Beekeeping Basics

The sweetest of all harvests goes to those folks who keep honeybees, but before you undertake such a venture you should understand beekeeping basics.

| January/February 1981

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    Bill McCullough, MOTHER EARTH NEWS' apiarist, demonstrated the use of a smoker and other beekeeping basics to a group of beginners.
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    TOP: He uses his hive tool to pry out a super frame. BOTTOM: Capped and ready-for-the-harvesting honey
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    LEFT: This frame section contains both healthy brood (lower right) and stored honey (upper left). RIGHT: A fertile queen bee beside a noticeably smaller worker.
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    A foraging worker filling its storage sac with pollen.
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    Diagram shows the parts of a beehive. 

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  • 067 beekeeping basics - diagram2

The world of men is always uncertain, seldom inspiring, often a source of discouragement and dismay. But the keeper of bees, like anyone who has welded his life to the cycles and patterns of nature, can always turn to his tiny creatures and his craft ...

Even as a boy, driven by the passions and impulses that make youth so tumultuous and blind and filled with folly, I noted [the] serenity in beekeepers. From time to time I would see one sitting out in his battered chair, basking in the peace and sweetness of the setting ... while around him, in spring, the cherries bloomed and the bees hummed, just as they had for a million springs gone by, and as they will for more millions to come.  

Richard Taylor, The Joys of Beekeeping  

The picture of a serene individual calmly tending to the "little golden folk" in his or her beehive presents a rare and heartwarming example of how humans can sometimes work in cooperation with the natural world. Yet although experienced beekeepers may lyrically praise the sweetness of both their labors and their harvests, most people find the idea of actually caretaking a hive to be quite intimidating.

Folks are often frightened by the mere thought of tending to a colony of 30,000 to 80.000 stinger-laden and venom-carrying flying insects. And individuals who do feel inclined to learn beekeeping basics find that many beekeeping how-to guides plunge into such bewildering barrages of complicated explanations that the books actually add to the readers' muddlement.

Well, in spite of the fact that bees do have stingers, that many texts do seem—especially at first —to be almost unintelligible, and that no beginner can become an expert (and sagaciously serene) beekeeper in a single honey season ... it is quite possible for an interested novice to learn to work bees and harvest honey.

As long as there are nectar- and pollen-bearing flowers in your area, you can become a hobbyist beekeeper and successfully manage one or more hives to produce all the fresh unadulterated honey you (and your friends!) can use. This fact holds true even if you live in the middle of a large city, as many urban beekeepers keep hives of honeymakers on apartment house roofs or in attics! (Before doing so, however, city dwellers should check their local ordinances.)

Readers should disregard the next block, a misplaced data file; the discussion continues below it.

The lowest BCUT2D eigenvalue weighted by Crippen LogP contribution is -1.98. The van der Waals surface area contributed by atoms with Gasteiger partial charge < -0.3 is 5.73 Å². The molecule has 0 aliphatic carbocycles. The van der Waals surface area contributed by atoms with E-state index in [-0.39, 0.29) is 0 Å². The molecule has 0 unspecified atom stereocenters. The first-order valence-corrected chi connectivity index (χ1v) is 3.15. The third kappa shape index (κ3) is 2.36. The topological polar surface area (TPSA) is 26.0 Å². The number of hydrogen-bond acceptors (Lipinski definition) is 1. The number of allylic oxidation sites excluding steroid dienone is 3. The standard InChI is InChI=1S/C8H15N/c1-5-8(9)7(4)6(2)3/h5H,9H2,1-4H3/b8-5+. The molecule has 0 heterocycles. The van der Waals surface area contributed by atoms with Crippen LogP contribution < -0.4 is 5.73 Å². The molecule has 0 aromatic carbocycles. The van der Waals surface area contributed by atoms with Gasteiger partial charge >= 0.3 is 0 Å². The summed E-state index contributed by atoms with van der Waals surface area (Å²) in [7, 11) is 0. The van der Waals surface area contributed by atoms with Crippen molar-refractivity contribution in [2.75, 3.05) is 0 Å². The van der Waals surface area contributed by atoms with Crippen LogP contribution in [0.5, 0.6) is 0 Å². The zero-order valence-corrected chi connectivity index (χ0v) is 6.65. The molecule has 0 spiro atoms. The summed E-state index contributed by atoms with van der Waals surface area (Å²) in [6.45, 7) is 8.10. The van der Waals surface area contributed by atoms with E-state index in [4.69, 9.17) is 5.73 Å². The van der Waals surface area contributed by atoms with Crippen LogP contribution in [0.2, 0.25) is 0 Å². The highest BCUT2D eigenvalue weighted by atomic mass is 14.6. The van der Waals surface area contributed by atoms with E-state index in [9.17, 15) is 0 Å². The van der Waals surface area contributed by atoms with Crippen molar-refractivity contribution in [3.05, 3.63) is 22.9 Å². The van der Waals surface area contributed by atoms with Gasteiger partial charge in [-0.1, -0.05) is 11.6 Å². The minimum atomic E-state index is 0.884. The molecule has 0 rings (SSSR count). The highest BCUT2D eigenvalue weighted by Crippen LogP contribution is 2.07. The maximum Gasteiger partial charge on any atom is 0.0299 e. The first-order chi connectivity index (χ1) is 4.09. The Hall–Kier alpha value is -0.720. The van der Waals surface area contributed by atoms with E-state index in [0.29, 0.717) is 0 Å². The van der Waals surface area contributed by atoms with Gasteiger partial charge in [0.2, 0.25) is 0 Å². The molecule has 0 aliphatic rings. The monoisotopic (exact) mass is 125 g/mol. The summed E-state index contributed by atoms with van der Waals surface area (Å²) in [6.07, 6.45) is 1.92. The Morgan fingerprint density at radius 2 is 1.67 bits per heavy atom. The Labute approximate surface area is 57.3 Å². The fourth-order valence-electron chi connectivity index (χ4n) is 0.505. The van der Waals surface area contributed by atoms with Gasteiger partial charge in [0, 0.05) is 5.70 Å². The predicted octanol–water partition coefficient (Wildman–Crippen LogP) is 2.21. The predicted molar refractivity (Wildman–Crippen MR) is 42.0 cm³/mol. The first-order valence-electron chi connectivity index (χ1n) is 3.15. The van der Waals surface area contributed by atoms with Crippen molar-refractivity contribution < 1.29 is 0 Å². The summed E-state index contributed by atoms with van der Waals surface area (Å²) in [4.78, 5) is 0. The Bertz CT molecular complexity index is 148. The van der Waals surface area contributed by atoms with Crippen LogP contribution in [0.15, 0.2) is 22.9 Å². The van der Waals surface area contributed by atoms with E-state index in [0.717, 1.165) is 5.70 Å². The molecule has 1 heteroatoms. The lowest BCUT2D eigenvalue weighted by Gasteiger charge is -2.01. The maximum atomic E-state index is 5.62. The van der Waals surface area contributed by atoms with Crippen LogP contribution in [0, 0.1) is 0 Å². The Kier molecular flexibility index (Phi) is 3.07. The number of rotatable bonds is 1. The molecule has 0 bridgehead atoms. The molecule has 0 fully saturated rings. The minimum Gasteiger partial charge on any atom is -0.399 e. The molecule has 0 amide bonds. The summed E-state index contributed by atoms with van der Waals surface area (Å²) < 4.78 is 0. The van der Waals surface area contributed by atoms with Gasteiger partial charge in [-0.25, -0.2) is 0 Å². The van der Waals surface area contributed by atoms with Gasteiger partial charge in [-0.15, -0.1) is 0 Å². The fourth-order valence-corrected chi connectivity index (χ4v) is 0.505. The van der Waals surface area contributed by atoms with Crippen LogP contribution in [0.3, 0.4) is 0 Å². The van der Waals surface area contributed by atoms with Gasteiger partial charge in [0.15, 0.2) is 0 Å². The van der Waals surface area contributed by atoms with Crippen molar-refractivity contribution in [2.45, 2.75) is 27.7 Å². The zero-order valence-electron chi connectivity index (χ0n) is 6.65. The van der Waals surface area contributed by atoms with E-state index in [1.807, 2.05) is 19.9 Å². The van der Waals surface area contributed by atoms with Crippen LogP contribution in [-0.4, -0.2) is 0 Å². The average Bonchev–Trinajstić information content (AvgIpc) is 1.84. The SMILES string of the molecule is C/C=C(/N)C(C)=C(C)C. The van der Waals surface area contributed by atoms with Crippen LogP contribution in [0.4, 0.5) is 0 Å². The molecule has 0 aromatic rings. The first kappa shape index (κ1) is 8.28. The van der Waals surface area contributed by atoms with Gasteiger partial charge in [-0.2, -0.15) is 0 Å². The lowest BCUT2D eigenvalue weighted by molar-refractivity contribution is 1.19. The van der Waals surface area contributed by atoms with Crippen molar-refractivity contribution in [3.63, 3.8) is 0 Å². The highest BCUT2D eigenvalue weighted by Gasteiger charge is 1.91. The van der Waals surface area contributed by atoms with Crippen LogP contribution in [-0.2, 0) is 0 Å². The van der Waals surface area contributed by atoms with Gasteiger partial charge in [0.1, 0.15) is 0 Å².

This article, then, will introduce you to the field of beekeeping. It won't pretend to reveal all you need to know to undertake backyard apiculture (much of that information can be had solely through study and experience) ... but it should give you a feel for what's entailed in the endeavor and, perhaps, a desire to try your hand at tending bees.

But What About Stings?

However, getting stung is not a disaster. Sure, it hurts ... but most beekeepers soon build up an immunity to the venom itself, and eventually suffer no aftereffects from such incidents. (A small minority of people, though, are especially allergic to bee stings ... and their sensitivity may increase with time. Such folks should not, of course, even attempt to keep bees.)

In addition, there's a "secret" technique you can use to greatly reduce the amount of venom you absorb from those occasional stings. Simply use a fingernail (or some other thin-edged object) to scrape the "bee needle" out immediately ... otherwise, the stinger's venom sack will continue to pump poison into your flesh for a minute or more. (Don't try to grab the stinger with your fingers—as so many people do—or you'll actually squeeze even more venom into your system.)

That beekeeper's trick will greatly reduce the damage inflicted by stings ... but, of course, your goal will be to get stung as little as possible while tending hives. And the following tips should greatly reduce the number of "injections" you receive.

[1] Wear a snug ("beetight") veil and light-colored clothing. (White coveralls are excellent for beekeeping ... blue jeans are poor.) Eliminate any "crawlin" spaces between your garments and skin by tucking your pants legs into your socks and, possibly, wrapping rubber bands around your shirt sleeves. Do not wear wool. And consider not wearing protective gloves. (During the first few months, you may feel more comfortable if you do don the hand shields, but eventually you'll probably find that it's easier to work a hive, without crushing bees, when you're barehanded.)



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